Human Security

Approach and Guiding Principles

  • 14 Oct. 2022 -
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  • Last updated: 20 Oct. 2022 16:01


  1. NATO’s commitment to safeguarding the freedom and security of its members has guided the Alliance for over 70 years. During these decades, challenges to Allies’ shared security – and the contexts in which NATO addresses these challenges – have evolved. It is increasingly the case that challenges to security occur and must be addressed in spaces inseparable from civilian populations. In the current security environment, civilians are being deliberately targeted in conflict, and their safety and security is being leveraged to serve military objectives; this has become once more apparent with Russia’s war of aggression against Ukraine.
  2. Heads of State and Government at the 2016 Warsaw Summit endorsed the NATO policy on protection of civilians, and at the 2019 London Leaders’ Meeting and the 2021 Brussels Summit stressed the importance of human security. On that latter occasion, the policy on preventing and responding to conflict-related sexual violence was endorsed. Subsequently, for the first time the 2022 Strategic Concept has emphasised the high importance of human security.
  3. The notion of human security directly links NATO’s common values of individual liberty, human rights, democracy and the rule of law to NATO practice. A human security approach provides a heightened understanding of conflict and crisis. This allows NATO to develop a more comprehensive view of the human environment, consequently enhancing operational effectiveness and contributing to lasting peace and security.
  4. Allies reaffirm their commitment to an ambitious human security agenda, and to ensuring that NATO integrates human security principles into all of the Alliance’s core tasks. This is an essential tool to make the Alliance modern, agile and equipped to address the challenges of today and tomorrow.


  1. The aim of this document is to provide a coherent and consistent understanding of human security for NATO.

Definition and Scope

  1. NATO’s human security approach is drawn from that of the United Nations. The United Nations conceptualised human security as a multi-sectoral approach to security that identifies and addresses widespread and cross-cutting challenges to the survival, livelihood and dignity of the people.1
  2. For NATO, taking such an approach means embedding considerations for the comprehensive safety and security of the populations into all stages and levels of Alliance operations, missions and activities, wherever NATO operates, with the objective of preventing and responding to risks and threats to all people, especially in conflict or crisis situations.
  3. NATO’s human security work currently focuses on five areas where the Alliance can be most effective: protection of civilians; preventing and responding to conflict-related sexual violence; combating trafficking in human beings; children and armed conflict; and cultural property protection.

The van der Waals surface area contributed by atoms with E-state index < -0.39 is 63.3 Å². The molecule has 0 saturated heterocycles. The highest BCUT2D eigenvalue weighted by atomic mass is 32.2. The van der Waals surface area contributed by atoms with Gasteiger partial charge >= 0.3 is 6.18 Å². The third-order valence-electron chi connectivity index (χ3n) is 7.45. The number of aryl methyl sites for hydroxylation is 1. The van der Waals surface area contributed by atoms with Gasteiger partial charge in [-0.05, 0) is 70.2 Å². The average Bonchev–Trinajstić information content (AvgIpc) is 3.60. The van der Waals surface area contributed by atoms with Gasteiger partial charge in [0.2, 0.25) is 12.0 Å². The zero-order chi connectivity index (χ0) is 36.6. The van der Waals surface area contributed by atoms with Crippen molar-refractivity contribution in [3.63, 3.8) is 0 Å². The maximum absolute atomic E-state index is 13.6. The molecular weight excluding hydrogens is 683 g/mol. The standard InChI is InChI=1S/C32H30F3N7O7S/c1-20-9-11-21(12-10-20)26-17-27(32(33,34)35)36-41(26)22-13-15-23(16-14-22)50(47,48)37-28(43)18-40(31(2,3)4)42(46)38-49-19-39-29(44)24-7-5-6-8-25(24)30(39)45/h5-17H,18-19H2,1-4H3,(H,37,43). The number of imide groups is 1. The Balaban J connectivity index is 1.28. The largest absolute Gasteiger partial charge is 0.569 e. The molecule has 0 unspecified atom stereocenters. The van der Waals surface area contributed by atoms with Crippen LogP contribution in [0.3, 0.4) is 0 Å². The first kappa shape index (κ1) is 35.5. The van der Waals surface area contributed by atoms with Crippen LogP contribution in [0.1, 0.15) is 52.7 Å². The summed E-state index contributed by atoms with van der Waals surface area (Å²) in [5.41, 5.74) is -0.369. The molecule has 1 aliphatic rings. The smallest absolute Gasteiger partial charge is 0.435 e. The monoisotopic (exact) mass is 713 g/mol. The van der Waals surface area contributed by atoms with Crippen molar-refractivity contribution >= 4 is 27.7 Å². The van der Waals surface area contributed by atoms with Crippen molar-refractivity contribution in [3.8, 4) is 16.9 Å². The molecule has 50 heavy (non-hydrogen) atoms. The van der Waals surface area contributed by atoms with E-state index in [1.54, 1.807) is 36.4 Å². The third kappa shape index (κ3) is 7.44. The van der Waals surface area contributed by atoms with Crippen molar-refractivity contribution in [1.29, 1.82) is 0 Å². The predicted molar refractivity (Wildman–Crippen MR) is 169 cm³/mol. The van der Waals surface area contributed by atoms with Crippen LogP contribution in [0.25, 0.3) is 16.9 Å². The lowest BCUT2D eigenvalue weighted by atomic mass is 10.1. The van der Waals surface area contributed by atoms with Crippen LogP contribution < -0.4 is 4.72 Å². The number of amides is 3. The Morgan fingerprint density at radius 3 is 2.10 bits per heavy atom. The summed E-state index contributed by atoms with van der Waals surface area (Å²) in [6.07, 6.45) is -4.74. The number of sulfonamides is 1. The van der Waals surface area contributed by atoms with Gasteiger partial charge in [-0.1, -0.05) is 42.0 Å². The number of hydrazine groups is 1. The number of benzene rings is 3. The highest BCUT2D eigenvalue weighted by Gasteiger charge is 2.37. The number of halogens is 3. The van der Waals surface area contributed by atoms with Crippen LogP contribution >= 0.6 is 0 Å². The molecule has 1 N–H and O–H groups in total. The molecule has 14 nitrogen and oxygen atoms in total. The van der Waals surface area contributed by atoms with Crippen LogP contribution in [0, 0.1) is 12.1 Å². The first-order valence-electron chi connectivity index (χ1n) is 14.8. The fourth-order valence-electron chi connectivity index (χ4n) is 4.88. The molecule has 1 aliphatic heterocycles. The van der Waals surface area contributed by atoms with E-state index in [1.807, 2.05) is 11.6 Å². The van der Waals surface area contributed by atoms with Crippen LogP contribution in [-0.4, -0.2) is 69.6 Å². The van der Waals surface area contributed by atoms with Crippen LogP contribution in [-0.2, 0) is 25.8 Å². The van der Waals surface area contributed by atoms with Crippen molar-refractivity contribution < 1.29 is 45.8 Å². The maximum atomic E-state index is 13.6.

4. NATO’s human security approach and its Women, Peace and Security (WPS) agenda complement and reinforce each other, across all core tasks. NATO will, especially in conflict and crisis contexts, continue to integrate gender perspectives 2, across all stages of Alliance operations, missions and activities.

Guiding Principles

  1. NATO will continue to take a human security approach in accordance with the following principles:
    1. Be people-centred, actively integrate gender perspectives 3, and address the differentiated impacts of conflict and crisis on different people in the population, especially individuals in situations of vulnerability or marginalisation;
    2. Be prevention and protection oriented;
    3. Take into account local customs and social norms in the communities coming into contact with NATO in Alliance operations, missions and activities, while respecting the common values and principles of the Alliance;
    4. Be consistent with international law;
    5. Respect and provide space for the neutral, independent and impartial work of humanitarian actors, whose operational viability and safety is essential during armed conflict and other situations of violence;
    6. Be in full respect of the sovereignty and territorial integrity of States;
    7. Pursue, two-way staff level engagement on human security related issues with relevant actors, such as the United Nations, the European Union, the Organization for Security and Cooperation in Europe, the African Union, host nations, partners and civil society, as appropriate.
  2. The ambitious human security agenda is one of the cross-cutting tasks for advancing our solidarity, cohesion and common values. As such, it is among the particular priorities for additional targeted funding.
  3. NATO will implement coherent, consistent and regular messaging, including strategic communications, and in coordination with relevant actors, as appropriate, to ensure that the Alliance’s efforts on human security are understood both internally and externally, including, crucially, by the local population and regional actors where NATO is engaged. NATO will duly take into account the public diplomacy dimension of everything it does.

1 UNGAR A/RES/66/290, 25 October 20129

2 In line with the NATO EAPC Women Peace and Security Policy (EAPC(C)D(2018)0008) and Action Plan (PO(2021)0336)

3 In line with the NATO EAPC Women Peace and Security Policy (EAPC(C)D(2018)0008) and Action Plan (PO(2021)0336)